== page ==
I'm working on a DIY analog synth based on the CEM3340 chip. When feeding it 12V at VCC it will output waves at different amplitudes that I'll want to scale to 5V to -5V:

Square: 0-10.7V

Sawtooth: 0-8V

Triangle: 0-4V

To scale those waves to -5V - 5V I'm using a differential op-amp config with the values calculated here as seen above:

differential op amps

My question is: using that calculator, I need to keep VRef relatively low, around 2.5V otherwise I start to get negative values for resistors. In my circuit, I have a 10V ref voltage that I would like to use as VRef. Is it possible to change the op-amp config to divide my 10V voltage ref to 2.5V? I've tried to use a voltage divider before R15/R17/R19 but failed. I would also like to keep the config non-inverting. Is something like this possible with only one op-amp unit?

Thank you!

  • \$\begingroup\$ What are the bipolar supply voltages? They cannot be +/- 5 with that OA. \$\endgroup\$ Commented Jan 15, 2022 at 16:09
  • \$\begingroup\$ Also each OA must use Vref equal to V mean input. \$\endgroup\$ Commented Jan 15, 2022 at 16:15
  • \$\begingroup\$ 12V / -12V for supply voltages. What is V mean input? half of peak to peak value? \$\endgroup\$ Commented Jan 15, 2022 at 20:22
  • \$\begingroup\$ Yes, mean = avg then choose gain = (1+ Rf/Rin ) x input attenuation \$\endgroup\$ Commented Jan 15, 2022 at 20:57
  • \$\begingroup\$ so I need another Op amp per wave to scale my 10V ref to mean? \$\endgroup\$ Commented Jan 15, 2022 at 21:05

3 Answers 3


You can replace R15 (R17, R19) and the 2.5V with its Thevenin equivalent: two resistors arranged as a voltage divider to yield 2.5V, with a parallel impedance of R15 (R17, R19). For example, 27K and 81K will drop 10V to 2.5V with an effective resistance of 20K.

enter image description here

However, it doesn’t look like the values shown will generate your desired -5V to +5V swing:

The R16/R12 (etc) divider is converting all inputs to a 0V – 3.3V range. When the input is 0V, so is the negative input of the opamp. So current will flow from the 2.5V source through 20K (R15), and that same current will continue to flow through another 20K (R21) which will therefore generate the same voltage (2.5V) across it, so the output voltage is going to be -2.5V, not -5V.

When the input is at its 3.3V peak, the voltage across R15 is now 3.3-2.5 = 0.8V, and this will also be the voltage across R21. So the output will be 3.3V + 0.8V = 4.1V, not +5V.

What your circuit does is reduce the input to a known swing, 0-3.3V in your case, and amplifies it by 2 (1 + 20K/20K). This will result in a 6.6V voltage swing with some sort of voltage offset.

What you want is a gain of 3 to get your 10V swing, so double R21 or halve R15, something like this:

enter image description here

  • \$\begingroup\$ Thank you so much! I was not taking impedance into account! digesting this right now :) \$\endgroup\$ Commented Jan 19, 2022 at 11:48
  • \$\begingroup\$ How do I find a voltage divider-Thevenin equivalent to a voltage source + resistor? Is there an easy calculation? \$\endgroup\$ Commented Jan 19, 2022 at 12:49
  • \$\begingroup\$ If a voltage V is applied to a resistor R1, and R1 connects to R2 which connects to ground, then R1 and R2 form a voltage divider. The junction of R1 and R2 will have a voltage of V(R2/(R1+R2)). For example, for V=10, R1=40.2K, R2=13.3K, the voltage at the midpoint, let’s call it Vt, is 10(13.3/(13.3+40.2) = 2.49V. The output impedance of the resistor network (Rt) is the parallel impedance of R1 and R2, which is (R1*R2)/(R1+R2), which is 10K here. Thevenin says you can replace R1,R2, and the 10V with a source of Vt and an impedance of Rt – the two circuits will appear the same to a load. \$\endgroup\$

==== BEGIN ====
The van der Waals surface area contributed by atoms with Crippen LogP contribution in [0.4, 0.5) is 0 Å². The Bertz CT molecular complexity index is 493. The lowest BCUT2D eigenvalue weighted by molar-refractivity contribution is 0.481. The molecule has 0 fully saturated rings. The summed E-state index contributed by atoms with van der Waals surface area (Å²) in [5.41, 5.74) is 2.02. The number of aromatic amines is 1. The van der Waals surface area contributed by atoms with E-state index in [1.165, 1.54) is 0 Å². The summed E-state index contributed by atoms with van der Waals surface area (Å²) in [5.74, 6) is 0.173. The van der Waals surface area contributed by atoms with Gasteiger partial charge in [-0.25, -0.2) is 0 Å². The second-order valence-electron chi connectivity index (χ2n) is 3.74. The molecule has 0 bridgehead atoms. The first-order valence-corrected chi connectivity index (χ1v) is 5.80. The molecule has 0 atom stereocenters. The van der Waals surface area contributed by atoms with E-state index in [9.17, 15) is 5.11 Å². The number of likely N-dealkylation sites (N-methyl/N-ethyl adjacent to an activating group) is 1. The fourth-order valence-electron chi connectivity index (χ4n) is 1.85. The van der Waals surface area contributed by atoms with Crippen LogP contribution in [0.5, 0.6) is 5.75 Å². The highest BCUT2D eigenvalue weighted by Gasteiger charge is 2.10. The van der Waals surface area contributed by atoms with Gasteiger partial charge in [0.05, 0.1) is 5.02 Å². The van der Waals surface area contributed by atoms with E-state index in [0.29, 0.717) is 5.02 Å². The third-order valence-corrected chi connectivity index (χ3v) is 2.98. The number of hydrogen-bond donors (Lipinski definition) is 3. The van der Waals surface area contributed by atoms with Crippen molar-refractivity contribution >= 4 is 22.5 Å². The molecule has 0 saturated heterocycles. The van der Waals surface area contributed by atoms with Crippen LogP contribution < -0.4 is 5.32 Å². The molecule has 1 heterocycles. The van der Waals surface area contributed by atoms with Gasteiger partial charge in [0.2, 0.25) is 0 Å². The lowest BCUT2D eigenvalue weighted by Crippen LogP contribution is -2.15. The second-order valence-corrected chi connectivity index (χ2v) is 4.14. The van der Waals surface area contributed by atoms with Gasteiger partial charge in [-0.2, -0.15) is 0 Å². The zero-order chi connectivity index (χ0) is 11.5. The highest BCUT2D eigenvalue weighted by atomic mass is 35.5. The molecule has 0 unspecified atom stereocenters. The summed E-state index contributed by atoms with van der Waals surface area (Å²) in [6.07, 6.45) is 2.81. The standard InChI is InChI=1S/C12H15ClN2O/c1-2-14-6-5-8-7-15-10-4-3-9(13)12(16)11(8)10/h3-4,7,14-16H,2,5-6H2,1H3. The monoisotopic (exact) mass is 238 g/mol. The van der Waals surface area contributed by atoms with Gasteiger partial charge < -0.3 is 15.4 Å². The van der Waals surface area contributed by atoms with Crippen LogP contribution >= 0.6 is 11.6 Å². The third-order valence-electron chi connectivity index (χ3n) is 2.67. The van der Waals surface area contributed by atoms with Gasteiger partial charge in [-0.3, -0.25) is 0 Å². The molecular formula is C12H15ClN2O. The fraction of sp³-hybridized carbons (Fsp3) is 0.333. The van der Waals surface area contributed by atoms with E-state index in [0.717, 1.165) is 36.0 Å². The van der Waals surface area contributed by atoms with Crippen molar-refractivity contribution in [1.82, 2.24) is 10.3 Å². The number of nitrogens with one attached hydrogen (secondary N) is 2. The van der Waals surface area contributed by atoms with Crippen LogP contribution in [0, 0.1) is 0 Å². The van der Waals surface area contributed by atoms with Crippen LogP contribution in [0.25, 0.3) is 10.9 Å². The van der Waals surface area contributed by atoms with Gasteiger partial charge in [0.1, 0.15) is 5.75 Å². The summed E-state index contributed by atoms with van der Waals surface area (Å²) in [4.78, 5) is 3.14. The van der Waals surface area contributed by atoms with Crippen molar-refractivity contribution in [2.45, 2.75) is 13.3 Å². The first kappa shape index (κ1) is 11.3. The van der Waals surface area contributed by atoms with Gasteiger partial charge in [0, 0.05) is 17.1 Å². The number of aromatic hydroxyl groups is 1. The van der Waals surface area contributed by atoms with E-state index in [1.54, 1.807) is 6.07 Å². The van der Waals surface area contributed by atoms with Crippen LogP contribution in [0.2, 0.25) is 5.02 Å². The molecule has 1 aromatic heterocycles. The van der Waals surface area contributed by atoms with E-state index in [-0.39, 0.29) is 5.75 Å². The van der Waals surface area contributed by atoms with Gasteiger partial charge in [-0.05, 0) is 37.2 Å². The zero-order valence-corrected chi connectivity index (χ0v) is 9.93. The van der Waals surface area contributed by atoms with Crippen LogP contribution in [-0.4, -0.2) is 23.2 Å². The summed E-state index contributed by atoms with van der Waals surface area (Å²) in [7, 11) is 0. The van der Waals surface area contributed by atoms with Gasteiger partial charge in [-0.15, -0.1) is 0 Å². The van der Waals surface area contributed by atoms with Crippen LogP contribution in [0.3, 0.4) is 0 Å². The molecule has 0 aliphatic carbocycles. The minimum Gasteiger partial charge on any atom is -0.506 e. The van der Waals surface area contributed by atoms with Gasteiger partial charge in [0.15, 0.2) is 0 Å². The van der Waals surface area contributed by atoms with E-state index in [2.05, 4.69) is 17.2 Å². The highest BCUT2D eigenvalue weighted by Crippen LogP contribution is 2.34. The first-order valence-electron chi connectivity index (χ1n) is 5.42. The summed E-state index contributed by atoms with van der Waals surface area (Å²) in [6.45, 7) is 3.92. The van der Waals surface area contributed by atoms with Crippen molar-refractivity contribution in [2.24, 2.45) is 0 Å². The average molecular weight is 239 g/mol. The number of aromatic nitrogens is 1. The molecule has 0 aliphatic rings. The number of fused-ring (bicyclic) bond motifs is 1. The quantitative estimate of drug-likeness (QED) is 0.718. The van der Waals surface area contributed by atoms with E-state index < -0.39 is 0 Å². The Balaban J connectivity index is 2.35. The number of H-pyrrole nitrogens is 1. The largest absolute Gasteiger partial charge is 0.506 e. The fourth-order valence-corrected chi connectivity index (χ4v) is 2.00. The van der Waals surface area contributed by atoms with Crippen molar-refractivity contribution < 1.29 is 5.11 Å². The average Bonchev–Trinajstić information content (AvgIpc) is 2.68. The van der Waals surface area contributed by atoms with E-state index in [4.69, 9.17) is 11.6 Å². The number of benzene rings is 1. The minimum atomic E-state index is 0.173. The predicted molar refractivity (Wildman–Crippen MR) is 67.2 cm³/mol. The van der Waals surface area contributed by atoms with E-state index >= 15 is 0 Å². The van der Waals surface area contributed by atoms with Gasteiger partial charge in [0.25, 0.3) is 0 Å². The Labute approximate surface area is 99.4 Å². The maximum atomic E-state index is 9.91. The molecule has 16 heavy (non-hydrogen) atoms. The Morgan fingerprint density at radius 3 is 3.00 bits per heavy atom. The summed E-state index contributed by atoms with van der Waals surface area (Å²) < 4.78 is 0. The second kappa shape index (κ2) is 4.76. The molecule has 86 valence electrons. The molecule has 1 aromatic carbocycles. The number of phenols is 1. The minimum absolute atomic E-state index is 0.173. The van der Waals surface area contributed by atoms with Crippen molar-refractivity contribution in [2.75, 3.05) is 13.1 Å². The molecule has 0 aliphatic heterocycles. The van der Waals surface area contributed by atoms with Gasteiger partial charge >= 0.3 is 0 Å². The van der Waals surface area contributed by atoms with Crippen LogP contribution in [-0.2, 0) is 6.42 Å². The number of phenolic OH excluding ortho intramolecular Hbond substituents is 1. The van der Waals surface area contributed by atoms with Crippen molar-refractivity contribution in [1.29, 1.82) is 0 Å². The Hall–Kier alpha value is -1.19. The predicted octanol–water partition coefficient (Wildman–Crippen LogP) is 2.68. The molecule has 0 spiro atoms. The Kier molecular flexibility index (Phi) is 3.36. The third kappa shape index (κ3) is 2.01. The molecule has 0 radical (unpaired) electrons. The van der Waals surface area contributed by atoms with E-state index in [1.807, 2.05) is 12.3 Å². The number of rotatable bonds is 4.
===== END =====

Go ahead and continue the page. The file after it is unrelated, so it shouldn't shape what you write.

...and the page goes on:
– td127
    Commented Jan 20, 2022 at 17:40

A simple general formula for the two resistors to create the Thevenin equivalence given the supply voltage Vs and the desired equivalent voltage Vt and resistance Rt (Vs >= Vt) can be found with a bit of algebra:


simulate this circuit – Schematic created using CircuitLab

R1 = \$\frac{V_S}{V_T}\cdot R_t\$

R2 = \$\frac{V_S}{V_S-V_T}\cdot R_t\$

Eg. Rt = 20kΩ, Vs = 10, Vt = 2.5

R1 = 80kΩ

R2 = 26.667k


The source of \$V_{REF}\$ is being loaded by multiple modules, each sinking/sourcing current through its impedance, current which varies with every module's output. This current will cause \$V_{REF}\$ to fluctuate as a function of all three module outputs.

The answer by @td127 is great, but it must be repeated for each individual module, to avoid loading by the others. If you want to share a single 2.5V reference between multiple modules, then you require a zero output impedance source for \$V_{REF}\$. That can obtained with negative feedback, using an op-amp voltage follower:


simulate this circuit – Schematic created using CircuitLab

This reference node REF can be shared with multiple modules, but it can only sink/source 10mA or so. This means that every load upon it must be light. If you have 3 modules sharing this reference, each must sink/source no more than about 3mA. Ideally you should aim for much less than this.

This requires that your choice of resistors such as R15 and R21 must pass no more than 3mA with the module's output at either extreme, +12V or -12V.

For instance, for the square output module, the highest REF current flows when SQUARE_OUT is at -12V, which would place \$+2.5V - (-12V) = 14.5V\$ across R15+R21. This would invoke a current of \$\frac{14.5V}{20k\Omega+20k\Omega}=360\mu A\$, which is fine.


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